An interesting piece in today's NZ Herald highlights excerpts from speeches of various MPs deliberately personalising the "kiwi dream" by relating their own childhood experiences. It makes the MPs seem a little silly and their anecdotes contrived when thrown together but it could be coincidence. Whatever. The mad rush to be a state house kid (or grow up next to one) began with the Prime Minister.
The nostalgia for the sixties should be tempered though.
I was flipping through a book at Lower Hutt library yesterday and stopped on a page describing 1961. TV was just being introduced. A handful of restaurants were being granted licences to serve alcohol (their names were recognisable to me illustrating how few there were). The only businesses open at the weekend were dairies. Every man trundled home to his suburban housewife and kids to embark on a weekend of gardening and home maintenance maybe with a trip to the park or some sports game or beach. Lives were quite predictable and uniform.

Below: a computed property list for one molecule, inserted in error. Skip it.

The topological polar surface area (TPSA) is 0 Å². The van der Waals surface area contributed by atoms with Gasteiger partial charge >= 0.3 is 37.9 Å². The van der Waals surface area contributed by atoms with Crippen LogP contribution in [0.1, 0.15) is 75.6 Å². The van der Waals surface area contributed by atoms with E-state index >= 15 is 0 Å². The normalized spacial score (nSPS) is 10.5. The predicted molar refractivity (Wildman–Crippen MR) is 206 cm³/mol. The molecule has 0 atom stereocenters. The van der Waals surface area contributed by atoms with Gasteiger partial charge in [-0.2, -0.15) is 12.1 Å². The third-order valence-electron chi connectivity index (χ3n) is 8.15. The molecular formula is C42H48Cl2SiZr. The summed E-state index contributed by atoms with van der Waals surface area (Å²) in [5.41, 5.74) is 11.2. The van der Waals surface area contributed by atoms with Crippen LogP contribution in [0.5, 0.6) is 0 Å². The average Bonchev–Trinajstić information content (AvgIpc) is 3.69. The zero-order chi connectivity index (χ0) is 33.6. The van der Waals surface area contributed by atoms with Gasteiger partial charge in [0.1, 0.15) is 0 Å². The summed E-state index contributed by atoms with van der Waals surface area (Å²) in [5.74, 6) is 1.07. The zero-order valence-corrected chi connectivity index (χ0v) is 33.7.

I also picked up Gordon McLauchlan's The Passionless People Revisited and opened it somewhere at the back. He was explaining why New Zealand wives last so long as sexual partners. Apparently because they have so few moving parts. I thought that was jolly funny and decided to take the book out. But on getting it home I was disappointed to find it opens with a deeply grudging literary assassination of John Key and a litany of every thing wrong with New Zealand. Another soul pining for regulation and state control.What a drudge. That's going back unread.
It is true we have left behind some good values, or moved away from them increasingly. But it is also true much that was undesirable has been consigned to the past - thankfully. If the sixties were put up for auction I doubt there'd be a bidder in the room.
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